All that glitters not always rolled gold
Selling the crown jewels? Beware the rip-off merchants
The price of gold has more than quadrupled in the past ten years resulting in a mini boom in the number of gold-buying shops, but a CHOICE investigation has found very few will give you a good price for that unwanted ring or necklace.
CHOICE recently visited 10 jewellers and gold-buying shops around Sydney and received a huge variation in quotes – from just over $150 to $300 -- for the same three items of jewellery with a gold value of $400.
"Our shadow shop found jewellers in the CBD offered the best price especially when we haggled whereas two of the cash-for-gold kiosks in shopping centres were a ripoff," says CHOICE spokesman Christopher Zinn.
"None offered anywhere near the retail value which was about $1900 so you may be better off selling certain items on eBay or going to a specialist store such as an antique dealer.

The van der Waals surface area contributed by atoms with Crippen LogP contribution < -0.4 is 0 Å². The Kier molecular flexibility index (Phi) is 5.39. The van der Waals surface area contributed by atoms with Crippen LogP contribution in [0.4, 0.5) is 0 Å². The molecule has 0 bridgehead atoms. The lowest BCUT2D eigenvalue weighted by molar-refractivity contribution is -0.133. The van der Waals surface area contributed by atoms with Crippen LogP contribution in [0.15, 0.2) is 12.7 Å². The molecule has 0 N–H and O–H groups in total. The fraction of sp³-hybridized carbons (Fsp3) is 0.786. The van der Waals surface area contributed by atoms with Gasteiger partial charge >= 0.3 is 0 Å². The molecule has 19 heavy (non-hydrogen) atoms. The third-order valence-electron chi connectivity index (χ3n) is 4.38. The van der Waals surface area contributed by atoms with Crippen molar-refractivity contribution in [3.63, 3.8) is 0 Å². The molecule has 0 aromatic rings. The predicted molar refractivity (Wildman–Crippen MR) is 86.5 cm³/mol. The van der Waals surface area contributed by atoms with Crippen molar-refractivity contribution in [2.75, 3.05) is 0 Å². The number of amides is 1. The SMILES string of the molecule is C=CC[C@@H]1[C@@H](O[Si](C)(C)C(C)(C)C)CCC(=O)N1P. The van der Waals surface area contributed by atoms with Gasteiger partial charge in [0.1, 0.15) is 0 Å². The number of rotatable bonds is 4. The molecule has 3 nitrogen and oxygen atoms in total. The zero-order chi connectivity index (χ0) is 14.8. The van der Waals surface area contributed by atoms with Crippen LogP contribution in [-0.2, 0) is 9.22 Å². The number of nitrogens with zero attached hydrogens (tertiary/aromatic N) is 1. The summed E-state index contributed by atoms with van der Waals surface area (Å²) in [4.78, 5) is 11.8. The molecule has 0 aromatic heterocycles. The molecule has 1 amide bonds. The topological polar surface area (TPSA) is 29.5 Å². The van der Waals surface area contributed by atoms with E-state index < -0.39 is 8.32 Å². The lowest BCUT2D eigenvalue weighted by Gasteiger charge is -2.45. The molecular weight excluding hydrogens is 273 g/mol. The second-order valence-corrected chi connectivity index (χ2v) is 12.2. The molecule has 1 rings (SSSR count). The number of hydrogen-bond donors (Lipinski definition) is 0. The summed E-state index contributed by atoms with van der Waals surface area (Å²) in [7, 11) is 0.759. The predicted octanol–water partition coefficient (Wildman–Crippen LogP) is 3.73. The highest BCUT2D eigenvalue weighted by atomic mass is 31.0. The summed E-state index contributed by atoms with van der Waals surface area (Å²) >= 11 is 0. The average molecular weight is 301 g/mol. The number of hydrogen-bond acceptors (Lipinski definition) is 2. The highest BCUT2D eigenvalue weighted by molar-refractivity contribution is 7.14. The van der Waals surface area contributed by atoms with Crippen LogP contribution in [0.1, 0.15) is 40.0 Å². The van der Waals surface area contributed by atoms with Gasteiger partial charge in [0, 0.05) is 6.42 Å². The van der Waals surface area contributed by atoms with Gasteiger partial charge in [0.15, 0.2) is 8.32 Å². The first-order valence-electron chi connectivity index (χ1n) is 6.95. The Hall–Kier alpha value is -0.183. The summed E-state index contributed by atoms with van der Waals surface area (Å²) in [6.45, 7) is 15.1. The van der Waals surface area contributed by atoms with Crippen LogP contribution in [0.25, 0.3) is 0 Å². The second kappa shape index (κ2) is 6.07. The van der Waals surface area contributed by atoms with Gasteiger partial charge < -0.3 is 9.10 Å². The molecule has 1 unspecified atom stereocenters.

"You need to be careful if selling jewellery with any gemstones or diamonds as we found few gold shops will pay extra for these – they're only interested in the gold content."
NSW Fair Trading recently inspected a number of Sydney gold-buying outlets and identified 25 breaches of regulations, mostly related to record keeping.
As with all second-hand dealers, gold shops must ask sellers for ID, log the items they buy and keep them for a specified period (14 days in NSW) before resale. Police are given a list of all items bought to check against records of stolen goods.
"The prices we were offered in our shadow shop ranged between 35% and 89% of the gold value of the three jewellery items so it certainly pays to do your homework and shop around," says Zinn.
"Weigh your gold items on a kitchen scale, check the gold price and calculate what they are worth. Get some quotes over the phone, try at least three different outlets and be prepared to negotiate because there's plenty of competition for your pot of gold."